The federal government is taking steps to monitor emissions from some of the country's most worrisome polluters - and Abu Dhabi is taking the first steps towards fining offenders.
A resolution issued yesterday by Dr Rashid Ahmed bin Fahad, the federal Minister of Environment and Water, will require cement factories to prepare environmental reports that measure furnace gases every six months to identify concentrations of metals and their compounds.
They will also have to issue monthly reports that monitor the quality of air and tiny particles of sand, dust and chemicals that can penetrate deep within the lungs.
The reports are to be compiled by environmental consultancies with experience in the cement industry, to be assessed by the ministry, according to the state news agency Wam.
Dr Fahad's resolution also orders the factories to plant trees to cover at least 5 per cent of their external borders, forming a green belt around the plant.
As cement factories and quarries have expanded in the past 10 years, mostly in the Northern Emirates, surrounding communities have suffered from poor air quality that can cause respiratory and heart diseases. Earlier moves by the ministry and by factories to reduce air pollution have included installing control filters and energy efficiency technologies.
Meanwhile, Razan Khalifa Al Mubarak, head of the Environment Agency-Abu Dhabi, said she wanted to amend its establishment law (no 16 of 2005) so it could issues fines for environmental violations.
"When the law went under review, it emerged that the mechanism for enforcing fines related to the environment was one of the weakest links there, and it needed to be amended in order to give the Agency adequate authority to enforce the law," Ms Al Mubarak told Al Ittihad, the sister newspaper of The National.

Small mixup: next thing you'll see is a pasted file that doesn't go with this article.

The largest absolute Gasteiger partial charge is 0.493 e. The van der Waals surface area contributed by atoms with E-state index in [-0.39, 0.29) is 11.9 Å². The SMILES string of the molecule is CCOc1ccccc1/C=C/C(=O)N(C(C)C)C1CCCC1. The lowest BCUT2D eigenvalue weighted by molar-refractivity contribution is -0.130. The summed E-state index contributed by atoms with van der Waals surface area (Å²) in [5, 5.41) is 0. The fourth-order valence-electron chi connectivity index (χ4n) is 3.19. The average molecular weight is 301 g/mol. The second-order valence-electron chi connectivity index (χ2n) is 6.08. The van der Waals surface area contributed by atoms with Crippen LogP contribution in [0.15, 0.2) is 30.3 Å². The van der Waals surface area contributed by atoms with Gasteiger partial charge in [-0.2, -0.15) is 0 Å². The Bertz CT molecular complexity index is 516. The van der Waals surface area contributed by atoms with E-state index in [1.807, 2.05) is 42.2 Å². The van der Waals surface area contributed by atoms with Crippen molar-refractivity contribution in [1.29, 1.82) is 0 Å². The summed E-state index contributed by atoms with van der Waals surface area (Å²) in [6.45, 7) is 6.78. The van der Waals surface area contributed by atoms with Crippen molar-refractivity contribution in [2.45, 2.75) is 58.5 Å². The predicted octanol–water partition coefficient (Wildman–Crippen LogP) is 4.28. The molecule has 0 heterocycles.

She did not say how far the penalties might go, but added that "the fines will be proportionate to the violations committed and to the institutions that committed them".
"The goal behind these amendments is not to impose fines for the sake of it," she added, "but rather to ensure, on the one hand, that the emirate's environmental potentials are protected, and on the other, that the economic planning we do is aligned with the approach and environment standards cited in the 2030 environmental policy for the emirate of Abu Dhabi."
The agency's preliminary request, she said, was being reviewed by the emirate's Executive Council and the Ministry of Environment and Water.
She did not specify what major offences the authority was targeting, but did point to challenges such as coastal development and overfishing which have led in some cases to a 20 per cent decline in fish stocks compared with 30 years ago.
Ms Al Mubarak said the rapid pace of development presented one of the main environmental challenges for the agency, as "economic development happens faster than the time needed to contain its effects on the environment".